Given all the uncertainties today, from global economic growth to geopolitical tensions, leaders need to concern themselves with more than just plotting out a course once a year on a static road map. Speed is the leader’s prerogative, but the pace of change cannot be dictated in a vacuum. Getting the pace and scope of the strategy right is so important, I consider it to be a foundational element of leadership—or one of the “absolutes” as I call them.
Sally Blount, dean of Northwestern University’s Kellogg School of Management, one of the top business schools in the world, observes that a good strategy transforms a compelling vision into concrete outcomes. “There are two challenges; one is finding a plan that makes sense, and the other is execution, taking it from a concept to actually making it happen.”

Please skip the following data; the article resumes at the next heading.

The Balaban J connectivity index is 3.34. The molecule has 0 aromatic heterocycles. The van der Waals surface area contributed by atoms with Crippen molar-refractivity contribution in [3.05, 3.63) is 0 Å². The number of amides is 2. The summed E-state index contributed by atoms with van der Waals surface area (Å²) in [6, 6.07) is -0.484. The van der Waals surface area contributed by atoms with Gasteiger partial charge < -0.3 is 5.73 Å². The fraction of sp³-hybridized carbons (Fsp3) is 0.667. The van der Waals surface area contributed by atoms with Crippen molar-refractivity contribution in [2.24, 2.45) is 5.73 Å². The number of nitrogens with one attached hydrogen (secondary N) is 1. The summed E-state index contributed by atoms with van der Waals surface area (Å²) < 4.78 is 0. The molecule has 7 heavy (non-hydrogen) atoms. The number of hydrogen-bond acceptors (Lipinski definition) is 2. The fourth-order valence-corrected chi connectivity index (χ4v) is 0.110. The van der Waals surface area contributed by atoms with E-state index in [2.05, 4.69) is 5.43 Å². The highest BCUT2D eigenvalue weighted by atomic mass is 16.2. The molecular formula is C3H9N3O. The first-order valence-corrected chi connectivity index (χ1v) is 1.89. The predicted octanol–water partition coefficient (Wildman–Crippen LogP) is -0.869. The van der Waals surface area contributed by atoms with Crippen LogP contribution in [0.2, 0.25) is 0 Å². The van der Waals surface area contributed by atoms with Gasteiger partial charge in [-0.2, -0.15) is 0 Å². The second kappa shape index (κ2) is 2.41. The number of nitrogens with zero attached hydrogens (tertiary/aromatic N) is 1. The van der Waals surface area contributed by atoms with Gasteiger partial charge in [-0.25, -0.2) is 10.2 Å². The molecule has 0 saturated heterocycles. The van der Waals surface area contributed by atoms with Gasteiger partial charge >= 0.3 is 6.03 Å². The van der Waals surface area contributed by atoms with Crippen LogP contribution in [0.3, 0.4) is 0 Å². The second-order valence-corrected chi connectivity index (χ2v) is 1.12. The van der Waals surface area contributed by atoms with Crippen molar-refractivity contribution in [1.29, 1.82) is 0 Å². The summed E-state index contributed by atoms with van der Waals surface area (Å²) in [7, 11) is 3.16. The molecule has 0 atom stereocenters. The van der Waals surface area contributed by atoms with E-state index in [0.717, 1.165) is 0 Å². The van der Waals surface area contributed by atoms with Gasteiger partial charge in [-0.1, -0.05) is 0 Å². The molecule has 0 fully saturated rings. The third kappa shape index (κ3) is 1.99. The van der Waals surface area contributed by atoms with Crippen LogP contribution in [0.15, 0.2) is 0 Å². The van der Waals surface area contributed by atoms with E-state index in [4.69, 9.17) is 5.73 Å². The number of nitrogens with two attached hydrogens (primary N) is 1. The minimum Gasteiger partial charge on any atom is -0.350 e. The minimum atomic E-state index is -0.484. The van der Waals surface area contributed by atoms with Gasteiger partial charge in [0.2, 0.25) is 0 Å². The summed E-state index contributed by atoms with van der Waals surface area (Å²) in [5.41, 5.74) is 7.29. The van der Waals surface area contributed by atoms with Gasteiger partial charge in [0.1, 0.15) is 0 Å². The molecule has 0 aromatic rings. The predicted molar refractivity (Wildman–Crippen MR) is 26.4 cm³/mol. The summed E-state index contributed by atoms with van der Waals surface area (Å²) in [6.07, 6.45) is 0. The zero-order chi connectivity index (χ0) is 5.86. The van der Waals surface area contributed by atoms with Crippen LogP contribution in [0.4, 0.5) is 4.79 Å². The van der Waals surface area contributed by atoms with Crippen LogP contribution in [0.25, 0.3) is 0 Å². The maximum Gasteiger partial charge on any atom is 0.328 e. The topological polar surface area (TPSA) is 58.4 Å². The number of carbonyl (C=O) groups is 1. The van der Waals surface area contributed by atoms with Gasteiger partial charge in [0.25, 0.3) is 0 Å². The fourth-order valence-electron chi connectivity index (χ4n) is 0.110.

Feedback from the team is essential, particularly to determine if people are blocking the strategy and why.
Do they have a problem with the substance of the plan (in which case they could be right), or do they feel that they have not been heard (and therefore engaging them may help bring them on board)?
Often the problem is the pace, not the change itself (in which case the leader may be pushing the organization beyond its limits).Page 2 of 5 | Prev Page | Next Page